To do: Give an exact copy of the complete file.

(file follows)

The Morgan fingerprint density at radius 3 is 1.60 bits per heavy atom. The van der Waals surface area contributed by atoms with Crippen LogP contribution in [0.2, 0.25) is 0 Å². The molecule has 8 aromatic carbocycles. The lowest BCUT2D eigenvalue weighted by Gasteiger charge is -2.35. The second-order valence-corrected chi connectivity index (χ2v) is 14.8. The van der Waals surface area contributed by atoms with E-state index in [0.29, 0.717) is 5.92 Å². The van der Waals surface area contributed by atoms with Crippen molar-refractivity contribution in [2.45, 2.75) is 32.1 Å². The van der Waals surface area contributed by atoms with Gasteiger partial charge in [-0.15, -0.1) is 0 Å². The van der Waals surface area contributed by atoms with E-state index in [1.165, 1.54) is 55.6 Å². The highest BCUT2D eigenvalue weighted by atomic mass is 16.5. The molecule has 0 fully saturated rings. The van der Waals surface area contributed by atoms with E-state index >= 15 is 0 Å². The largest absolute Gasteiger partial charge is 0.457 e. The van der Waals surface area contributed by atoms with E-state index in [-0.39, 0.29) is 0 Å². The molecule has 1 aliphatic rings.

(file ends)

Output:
The Morgan fingerprint density at radius 3 is 1.60 bits per heavy atom. The van der Waals surface area contributed by atoms with Crippen LogP contribution in [0.2, 0.25) is 0 Å². The molecule has 8 aromatic carbocycles. The lowest BCUT2D eigenvalue weighted by Gasteiger charge is -2.35. The second-order valence-corrected chi connectivity index (χ2v) is 14.8. The van der Waals surface area contributed by atoms with E-state index in [0.29, 0.717) is 5.92 Å². The van der Waals surface area contributed by atoms with Crippen molar-refractivity contribution in [2.45, 2.75) is 32.1 Å². The van der Waals surface area contributed by atoms with Gasteiger partial charge in [-0.15, -0.1) is 0 Å². The van der Waals surface area contributed by atoms with E-state index in [1.165, 1.54) is 55.6 Å². The highest BCUT2D eigenvalue weighted by atomic mass is 16.5. The molecule has 0 fully saturated rings. The van der Waals surface area contributed by atoms with E-state index >= 15 is 0 Å². The largest absolute Gasteiger partial charge is 0.457 e. The van der Waals surface area contributed by atoms with E-state index in [-0.39, 0.29) is 0 Å². The molecule has 1 aliphatic rings.